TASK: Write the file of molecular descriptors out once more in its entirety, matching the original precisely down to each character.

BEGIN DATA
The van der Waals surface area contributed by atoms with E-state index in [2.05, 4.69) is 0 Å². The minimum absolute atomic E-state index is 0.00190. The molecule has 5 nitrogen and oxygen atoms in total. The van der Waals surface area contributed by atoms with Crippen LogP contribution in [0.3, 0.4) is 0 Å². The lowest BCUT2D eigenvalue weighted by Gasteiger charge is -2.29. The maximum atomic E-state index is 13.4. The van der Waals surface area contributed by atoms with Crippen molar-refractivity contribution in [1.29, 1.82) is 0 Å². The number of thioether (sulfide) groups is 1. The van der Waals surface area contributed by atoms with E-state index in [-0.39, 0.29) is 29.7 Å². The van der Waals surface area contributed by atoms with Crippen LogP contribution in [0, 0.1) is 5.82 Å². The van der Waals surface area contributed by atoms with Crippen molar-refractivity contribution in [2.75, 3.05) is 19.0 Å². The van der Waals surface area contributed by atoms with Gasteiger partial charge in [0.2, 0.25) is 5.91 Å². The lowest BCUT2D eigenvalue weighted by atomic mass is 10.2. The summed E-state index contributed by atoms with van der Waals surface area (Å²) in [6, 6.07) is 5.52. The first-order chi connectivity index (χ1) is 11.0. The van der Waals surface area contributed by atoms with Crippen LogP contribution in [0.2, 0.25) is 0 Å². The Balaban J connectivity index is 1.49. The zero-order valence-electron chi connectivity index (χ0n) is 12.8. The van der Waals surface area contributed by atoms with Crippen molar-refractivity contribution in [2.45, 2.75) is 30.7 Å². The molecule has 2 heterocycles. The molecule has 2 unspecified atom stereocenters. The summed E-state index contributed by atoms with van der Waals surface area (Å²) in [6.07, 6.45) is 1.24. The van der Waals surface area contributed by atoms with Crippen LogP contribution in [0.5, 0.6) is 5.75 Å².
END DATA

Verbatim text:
The van der Waals surface area contributed by atoms with E-state index in [2.05, 4.69) is 0 Å². The minimum absolute atomic E-state index is 0.00190. The molecule has 5 nitrogen and oxygen atoms in total. The van der Waals surface area contributed by atoms with Crippen LogP contribution in [0.3, 0.4) is 0 Å². The lowest BCUT2D eigenvalue weighted by Gasteiger charge is -2.29. The maximum atomic E-state index is 13.4. The van der Waals surface area contributed by atoms with Crippen molar-refractivity contribution in [1.29, 1.82) is 0 Å². The number of thioether (sulfide) groups is 1. The van der Waals surface area contributed by atoms with E-state index in [-0.39, 0.29) is 29.7 Å². The van der Waals surface area contributed by atoms with Crippen LogP contribution in [0, 0.1) is 5.82 Å². The van der Waals surface area contributed by atoms with Crippen molar-refractivity contribution in [2.75, 3.05) is 19.0 Å². The van der Waals surface area contributed by atoms with Gasteiger partial charge in [0.2, 0.25) is 5.91 Å². The lowest BCUT2D eigenvalue weighted by atomic mass is 10.2. The summed E-state index contributed by atoms with van der Waals surface area (Å²) in [6, 6.07) is 5.52. The first-order chi connectivity index (χ1) is 11.0. The van der Waals surface area contributed by atoms with Crippen LogP contribution in [0.2, 0.25) is 0 Å². The Balaban J connectivity index is 1.49. The zero-order valence-electron chi connectivity index (χ0n) is 12.8. The van der Waals surface area contributed by atoms with Crippen molar-refractivity contribution in [2.45, 2.75) is 30.7 Å². The molecule has 2 heterocycles. The molecule has 2 unspecified atom stereocenters. The summed E-state index contributed by atoms with van der Waals surface area (Å²) in [6.07, 6.45) is 1.24. The van der Waals surface area contributed by atoms with Crippen LogP contribution in [0.5, 0.6) is 5.75 Å².